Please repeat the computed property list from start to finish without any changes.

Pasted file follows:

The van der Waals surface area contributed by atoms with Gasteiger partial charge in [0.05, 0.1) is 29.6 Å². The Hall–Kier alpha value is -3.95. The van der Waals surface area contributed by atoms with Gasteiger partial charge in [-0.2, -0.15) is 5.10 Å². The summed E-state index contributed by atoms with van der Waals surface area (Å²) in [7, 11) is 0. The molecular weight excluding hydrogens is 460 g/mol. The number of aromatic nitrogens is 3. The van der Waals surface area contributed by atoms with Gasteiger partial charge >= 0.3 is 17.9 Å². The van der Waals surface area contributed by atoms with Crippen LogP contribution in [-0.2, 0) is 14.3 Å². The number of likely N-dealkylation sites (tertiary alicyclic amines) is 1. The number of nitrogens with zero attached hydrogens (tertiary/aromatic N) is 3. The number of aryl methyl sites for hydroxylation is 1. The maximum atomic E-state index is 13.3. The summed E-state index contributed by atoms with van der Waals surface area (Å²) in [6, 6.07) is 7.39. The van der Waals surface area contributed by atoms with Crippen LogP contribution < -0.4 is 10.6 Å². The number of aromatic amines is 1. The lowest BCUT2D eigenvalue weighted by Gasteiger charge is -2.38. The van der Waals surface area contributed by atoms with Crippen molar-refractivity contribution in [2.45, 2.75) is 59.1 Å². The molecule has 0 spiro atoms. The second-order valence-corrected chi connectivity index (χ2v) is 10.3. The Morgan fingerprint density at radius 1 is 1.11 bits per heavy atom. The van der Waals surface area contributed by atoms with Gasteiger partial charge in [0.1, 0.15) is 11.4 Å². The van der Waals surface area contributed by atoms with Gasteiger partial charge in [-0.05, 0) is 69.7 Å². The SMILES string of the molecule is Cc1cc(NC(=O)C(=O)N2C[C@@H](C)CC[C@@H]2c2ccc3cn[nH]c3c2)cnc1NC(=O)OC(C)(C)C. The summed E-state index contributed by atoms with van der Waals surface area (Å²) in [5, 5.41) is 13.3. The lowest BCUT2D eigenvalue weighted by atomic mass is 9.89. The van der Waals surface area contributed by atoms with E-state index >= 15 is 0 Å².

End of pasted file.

The van der Waals surface area contributed by atoms with Gasteiger partial charge in [0.05, 0.1) is 29.6 Å². The Hall–Kier alpha value is -3.95. The van der Waals surface area contributed by atoms with Gasteiger partial charge in [-0.2, -0.15) is 5.10 Å². The summed E-state index contributed by atoms with van der Waals surface area (Å²) in [7, 11) is 0. The molecular weight excluding hydrogens is 460 g/mol. The number of aromatic nitrogens is 3. The van der Waals surface area contributed by atoms with Gasteiger partial charge >= 0.3 is 17.9 Å². The van der Waals surface area contributed by atoms with Crippen LogP contribution in [-0.2, 0) is 14.3 Å². The number of likely N-dealkylation sites (tertiary alicyclic amines) is 1. The number of nitrogens with zero attached hydrogens (tertiary/aromatic N) is 3. The number of aryl methyl sites for hydroxylation is 1. The maximum atomic E-state index is 13.3. The summed E-state index contributed by atoms with van der Waals surface area (Å²) in [6, 6.07) is 7.39. The van der Waals surface area contributed by atoms with Crippen LogP contribution < -0.4 is 10.6 Å². The number of aromatic amines is 1. The lowest BCUT2D eigenvalue weighted by Gasteiger charge is -2.38. The van der Waals surface area contributed by atoms with Crippen molar-refractivity contribution in [2.45, 2.75) is 59.1 Å². The molecule has 0 spiro atoms. The second-order valence-corrected chi connectivity index (χ2v) is 10.3. The Morgan fingerprint density at radius 1 is 1.11 bits per heavy atom. The van der Waals surface area contributed by atoms with Gasteiger partial charge in [0.1, 0.15) is 11.4 Å². The van der Waals surface area contributed by atoms with Gasteiger partial charge in [-0.05, 0) is 69.7 Å². The SMILES string of the molecule is Cc1cc(NC(=O)C(=O)N2C[C@@H](C)CC[C@@H]2c2ccc3cn[nH]c3c2)cnc1NC(=O)OC(C)(C)C. The summed E-state index contributed by atoms with van der Waals surface area (Å²) in [5, 5.41) is 13.3. The lowest BCUT2D eigenvalue weighted by atomic mass is 9.89. The van der Waals surface area contributed by atoms with E-state index >= 15 is 0 Å².